Crews at Site of Bridge Collapse Work on Removing First Piece of Debris

The governor of Maryland said that the search for missing victims would resume when the conditions for divers improve.

Crews in Baltimore on Saturday were working on pulling the first piece of wreckage out of the water after the collapse of the Francis Scott Key Bridge, a tangible sign of progress in the daunting effort to reopen the busy waterway.

Rear Adm. Shannon Gilreath of the U.S. Coast Guard said at a news conference that his crew was aiming to lift the first segment of the bridge “just north of that deep draft shipping channel.” He added, “Much like when you run a marathon, you’ve got to take the first few steps.”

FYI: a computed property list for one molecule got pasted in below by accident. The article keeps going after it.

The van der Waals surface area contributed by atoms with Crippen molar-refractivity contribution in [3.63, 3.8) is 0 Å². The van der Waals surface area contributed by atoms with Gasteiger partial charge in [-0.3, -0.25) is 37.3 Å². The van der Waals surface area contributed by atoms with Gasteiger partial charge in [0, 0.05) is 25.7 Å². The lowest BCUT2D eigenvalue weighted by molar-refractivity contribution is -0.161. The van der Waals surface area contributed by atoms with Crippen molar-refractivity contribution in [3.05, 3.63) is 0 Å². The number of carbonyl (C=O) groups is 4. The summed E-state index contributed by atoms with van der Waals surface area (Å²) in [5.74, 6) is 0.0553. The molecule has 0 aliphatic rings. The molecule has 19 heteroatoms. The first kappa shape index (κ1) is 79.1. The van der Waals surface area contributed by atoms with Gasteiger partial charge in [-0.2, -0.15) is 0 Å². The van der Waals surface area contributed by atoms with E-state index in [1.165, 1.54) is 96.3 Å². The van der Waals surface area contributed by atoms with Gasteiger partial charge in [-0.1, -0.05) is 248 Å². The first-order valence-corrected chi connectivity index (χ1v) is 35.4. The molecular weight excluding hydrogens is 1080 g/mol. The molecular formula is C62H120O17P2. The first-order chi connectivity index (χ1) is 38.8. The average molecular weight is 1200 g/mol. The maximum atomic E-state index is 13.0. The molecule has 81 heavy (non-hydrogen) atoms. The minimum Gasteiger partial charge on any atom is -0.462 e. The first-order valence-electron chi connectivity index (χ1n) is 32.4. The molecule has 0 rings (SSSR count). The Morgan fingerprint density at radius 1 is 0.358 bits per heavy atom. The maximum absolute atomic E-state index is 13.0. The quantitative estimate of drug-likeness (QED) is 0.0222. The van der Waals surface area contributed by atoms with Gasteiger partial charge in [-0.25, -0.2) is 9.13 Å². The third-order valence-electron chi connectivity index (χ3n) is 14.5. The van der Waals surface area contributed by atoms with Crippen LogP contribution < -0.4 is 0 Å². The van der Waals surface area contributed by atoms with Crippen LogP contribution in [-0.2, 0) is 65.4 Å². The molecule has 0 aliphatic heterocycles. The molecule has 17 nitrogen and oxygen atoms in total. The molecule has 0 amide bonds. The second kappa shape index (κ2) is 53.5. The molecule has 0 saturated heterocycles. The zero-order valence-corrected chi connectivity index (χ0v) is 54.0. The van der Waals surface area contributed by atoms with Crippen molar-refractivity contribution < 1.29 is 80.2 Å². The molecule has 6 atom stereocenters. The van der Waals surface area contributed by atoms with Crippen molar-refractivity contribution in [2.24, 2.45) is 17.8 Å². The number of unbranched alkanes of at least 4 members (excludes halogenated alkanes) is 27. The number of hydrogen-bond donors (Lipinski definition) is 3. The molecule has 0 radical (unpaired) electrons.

The bridge was a critical transportation link to one of the largest ports in the United States, and the collapse is costing the region and the country millions of dollars the longer it is out of operation. More than 8,000 workers on the docks have been directly affected, Gov. Wes Moore of Maryland said.

Mr. Moore said cutting up and removing the north sections of the bridge “will eventually allow us to open up a temporary restricted channel that will help us to get more vessels in the water around the site of the collapse.”

Officials overseeing the cleanup added on Saturday that salvage teams will use gas-powered cutters to systematically separate sections of the steel bridge, which will then be taken to a disposal site.

The work was occurring less than a week after a giant container ship known as the Dali suffered a complete blackout and struck the bridge, killing six construction workers and bringing the bridge down into the Patapsco River.

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